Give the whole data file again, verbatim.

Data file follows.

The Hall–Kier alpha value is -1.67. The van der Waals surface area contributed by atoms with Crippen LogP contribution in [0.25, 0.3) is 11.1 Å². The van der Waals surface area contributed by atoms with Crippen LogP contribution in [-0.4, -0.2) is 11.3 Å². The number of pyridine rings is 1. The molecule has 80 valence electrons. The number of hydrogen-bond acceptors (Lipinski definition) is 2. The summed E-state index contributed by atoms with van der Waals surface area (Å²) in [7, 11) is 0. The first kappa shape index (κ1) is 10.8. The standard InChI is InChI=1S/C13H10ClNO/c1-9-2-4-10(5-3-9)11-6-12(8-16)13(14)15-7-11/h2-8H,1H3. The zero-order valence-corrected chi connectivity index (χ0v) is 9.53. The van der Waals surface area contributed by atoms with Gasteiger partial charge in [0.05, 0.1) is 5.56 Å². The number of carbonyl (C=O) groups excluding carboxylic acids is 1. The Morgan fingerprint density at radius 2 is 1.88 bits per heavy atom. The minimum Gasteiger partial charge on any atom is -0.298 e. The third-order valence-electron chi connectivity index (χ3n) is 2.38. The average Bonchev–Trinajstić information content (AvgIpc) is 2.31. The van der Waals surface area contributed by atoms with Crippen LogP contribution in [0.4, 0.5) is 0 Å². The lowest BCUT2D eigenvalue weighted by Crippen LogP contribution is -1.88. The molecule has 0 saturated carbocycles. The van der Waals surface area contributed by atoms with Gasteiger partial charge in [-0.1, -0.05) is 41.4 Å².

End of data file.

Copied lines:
The Hall–Kier alpha value is -1.67. The van der Waals surface area contributed by atoms with Crippen LogP contribution in [0.25, 0.3) is 11.1 Å². The van der Waals surface area contributed by atoms with Crippen LogP contribution in [-0.4, -0.2) is 11.3 Å². The number of pyridine rings is 1. The molecule has 80 valence electrons. The number of hydrogen-bond acceptors (Lipinski definition) is 2. The summed E-state index contributed by atoms with van der Waals surface area (Å²) in [7, 11) is 0. The first kappa shape index (κ1) is 10.8. The standard InChI is InChI=1S/C13H10ClNO/c1-9-2-4-10(5-3-9)11-6-12(8-16)13(14)15-7-11/h2-8H,1H3. The zero-order valence-corrected chi connectivity index (χ0v) is 9.53. The van der Waals surface area contributed by atoms with Gasteiger partial charge in [0.05, 0.1) is 5.56 Å². The number of carbonyl (C=O) groups excluding carboxylic acids is 1. The Morgan fingerprint density at radius 2 is 1.88 bits per heavy atom. The minimum Gasteiger partial charge on any atom is -0.298 e. The third-order valence-electron chi connectivity index (χ3n) is 2.38. The average Bonchev–Trinajstić information content (AvgIpc) is 2.31. The van der Waals surface area contributed by atoms with Crippen LogP contribution in [0.4, 0.5) is 0 Å². The lowest BCUT2D eigenvalue weighted by Crippen LogP contribution is -1.88. The molecule has 0 saturated carbocycles. The van der Waals surface area contributed by atoms with Gasteiger partial charge in [-0.1, -0.05) is 41.4 Å².